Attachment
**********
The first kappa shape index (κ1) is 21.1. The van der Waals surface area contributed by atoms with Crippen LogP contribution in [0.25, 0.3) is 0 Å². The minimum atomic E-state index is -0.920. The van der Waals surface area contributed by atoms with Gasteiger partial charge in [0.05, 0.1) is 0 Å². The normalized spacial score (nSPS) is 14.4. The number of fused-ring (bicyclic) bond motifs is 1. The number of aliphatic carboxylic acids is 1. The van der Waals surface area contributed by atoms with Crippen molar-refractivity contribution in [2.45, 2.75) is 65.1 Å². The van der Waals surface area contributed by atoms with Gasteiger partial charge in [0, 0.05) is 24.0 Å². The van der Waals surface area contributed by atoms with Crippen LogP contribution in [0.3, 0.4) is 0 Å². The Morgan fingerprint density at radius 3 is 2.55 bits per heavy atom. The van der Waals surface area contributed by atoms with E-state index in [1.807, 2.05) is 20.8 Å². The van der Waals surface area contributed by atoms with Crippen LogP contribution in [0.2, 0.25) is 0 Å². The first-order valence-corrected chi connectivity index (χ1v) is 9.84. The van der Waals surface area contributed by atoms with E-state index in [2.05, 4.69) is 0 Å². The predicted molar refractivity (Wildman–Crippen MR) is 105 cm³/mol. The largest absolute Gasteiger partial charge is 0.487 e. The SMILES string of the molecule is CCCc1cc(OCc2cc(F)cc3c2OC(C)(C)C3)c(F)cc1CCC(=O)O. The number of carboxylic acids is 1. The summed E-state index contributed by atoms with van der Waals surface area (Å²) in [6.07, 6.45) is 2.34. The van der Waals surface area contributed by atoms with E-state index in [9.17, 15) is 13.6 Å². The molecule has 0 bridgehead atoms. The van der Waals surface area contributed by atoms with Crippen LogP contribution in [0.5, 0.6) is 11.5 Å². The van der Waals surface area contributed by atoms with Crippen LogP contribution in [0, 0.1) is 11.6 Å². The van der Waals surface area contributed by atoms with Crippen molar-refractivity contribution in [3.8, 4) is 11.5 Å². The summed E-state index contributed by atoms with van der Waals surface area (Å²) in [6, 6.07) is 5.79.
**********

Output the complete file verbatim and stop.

The first kappa shape index (κ1) is 21.1. The van der Waals surface area contributed by atoms with Crippen LogP contribution in [0.25, 0.3) is 0 Å². The minimum atomic E-state index is -0.920. The van der Waals surface area contributed by atoms with Gasteiger partial charge in [0.05, 0.1) is 0 Å². The normalized spacial score (nSPS) is 14.4. The number of fused-ring (bicyclic) bond motifs is 1. The number of aliphatic carboxylic acids is 1. The van der Waals surface area contributed by atoms with Crippen molar-refractivity contribution in [2.45, 2.75) is 65.1 Å². The van der Waals surface area contributed by atoms with Gasteiger partial charge in [0, 0.05) is 24.0 Å². The van der Waals surface area contributed by atoms with Crippen LogP contribution in [0.3, 0.4) is 0 Å². The Morgan fingerprint density at radius 3 is 2.55 bits per heavy atom. The van der Waals surface area contributed by atoms with E-state index in [1.807, 2.05) is 20.8 Å². The van der Waals surface area contributed by atoms with Crippen LogP contribution in [0.2, 0.25) is 0 Å². The first-order valence-corrected chi connectivity index (χ1v) is 9.84. The van der Waals surface area contributed by atoms with E-state index in [2.05, 4.69) is 0 Å². The predicted molar refractivity (Wildman–Crippen MR) is 105 cm³/mol. The largest absolute Gasteiger partial charge is 0.487 e. The SMILES string of the molecule is CCCc1cc(OCc2cc(F)cc3c2OC(C)(C)C3)c(F)cc1CCC(=O)O. The number of carboxylic acids is 1. The summed E-state index contributed by atoms with van der Waals surface area (Å²) in [6.07, 6.45) is 2.34. The van der Waals surface area contributed by atoms with E-state index in [9.17, 15) is 13.6 Å². The molecule has 0 bridgehead atoms. The van der Waals surface area contributed by atoms with Crippen LogP contribution in [0.5, 0.6) is 11.5 Å². The van der Waals surface area contributed by atoms with Crippen LogP contribution in [0, 0.1) is 11.6 Å². The van der Waals surface area contributed by atoms with Crippen molar-refractivity contribution in [3.8, 4) is 11.5 Å². The summed E-state index contributed by atoms with van der Waals surface area (Å²) in [6, 6.07) is 5.79.